Blackheads are caused by excess oil. On an oily skin type, you’ll find them covering the whole face: cheeks, forehead, chin, nose and even inside the ears. They’re more likely to be found mainly in the T-zone on a combination/oily skin, while combination/dry skin may have just a few blackheads, mostly on the nose and chin rather than the forehead or cheeks. A dry skin type will typically have no blackheads at all.


There are several different types of wrinkles. Premature wrinkles such as dehydration lines caused by surface dryness or resulting from sun damage will clear up once the skin is properly hydrated.

A mature skin that is lacking in tone will often show wrinkles caused by a loss of collagen and elastin as well as expression lines, especially around the eyes, mouth and on the forehead. These can be lessened and made less deep but, unlike dehydration lines, cannot be removed entirely.

Large pores

These are simply pores that have become noticeably enlarged and visible. They’re often caused by not cleansing properly or not being consistent with your skincare regimen, which allows bacteria, dead cells and sebum to build up inside the pores and stretch them out. A lack of elasticity in the skin can also create the same effect.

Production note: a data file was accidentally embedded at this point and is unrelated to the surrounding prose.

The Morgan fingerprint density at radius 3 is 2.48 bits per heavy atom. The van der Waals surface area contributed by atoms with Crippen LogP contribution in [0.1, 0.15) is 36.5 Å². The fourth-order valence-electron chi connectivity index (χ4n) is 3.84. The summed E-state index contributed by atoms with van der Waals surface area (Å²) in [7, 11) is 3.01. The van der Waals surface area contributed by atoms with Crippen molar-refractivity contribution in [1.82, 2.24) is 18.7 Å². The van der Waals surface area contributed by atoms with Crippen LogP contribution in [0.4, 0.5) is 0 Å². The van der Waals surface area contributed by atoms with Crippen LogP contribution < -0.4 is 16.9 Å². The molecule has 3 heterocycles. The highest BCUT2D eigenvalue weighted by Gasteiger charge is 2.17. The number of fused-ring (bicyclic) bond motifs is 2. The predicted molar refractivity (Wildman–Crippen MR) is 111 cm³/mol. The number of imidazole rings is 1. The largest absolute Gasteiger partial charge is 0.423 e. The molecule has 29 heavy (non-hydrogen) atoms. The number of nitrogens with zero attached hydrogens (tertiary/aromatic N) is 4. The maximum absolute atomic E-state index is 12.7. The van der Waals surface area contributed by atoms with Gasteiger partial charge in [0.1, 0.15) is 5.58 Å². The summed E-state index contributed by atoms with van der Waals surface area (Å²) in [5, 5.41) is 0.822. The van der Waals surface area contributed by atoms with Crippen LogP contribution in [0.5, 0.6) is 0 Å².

Sun damage

Brown spots caused by sun exposure can be lightened or faded completely with the right treatment plan paired with regular daily application of a physical sunblock of at least SPF 40.


Hyperpigmentation and melasma present as brown blotchiness on the face that mostly appears on the forehead, cheekbones and around the mouth. More complicated and harder to treat than typical sun damage, it’s caused not only by sun exposure but also hormonal changes or harsh chemical facial procedures.

Dry, flaky skin

Dry skin has smaller-sized pores with no sign of blackheads. The skin feels tight and in constant need of moisture and nourishment. Skin that remains flaky may also have eczema, dermatitis or psoriasis, which can all cause a ruddy, dry, flaky skin. While these sub-conditions can be complicated, they can be calmed and soothed with the right products. You may also benefit from treatment prescribed by a doctor or dermatologist.


Rosacea presents as inflamed skin with red bumps and even tiny pustules. It often occurs when you are in your thirties, and flare-ups can be exacerbated by stress, hormones or certain foods. As with dermatitis and eczema, the best course of action for rosacea is a gentle homecare regimen using products designed to soothe the skin and calm the redness. A consultation with a doctor or dermatologist may also be helpful.


Commonly caused by poor circulation, smoking or sun damage, couperose is when dilated blood vessels cluster close to the surface of the skin around the nose and cheeks. It can also result from an injury to or surgery around the nose area, inflamed sinuses or excessive sneezing caused by allergies such as hayfever, or any build-up of pressure.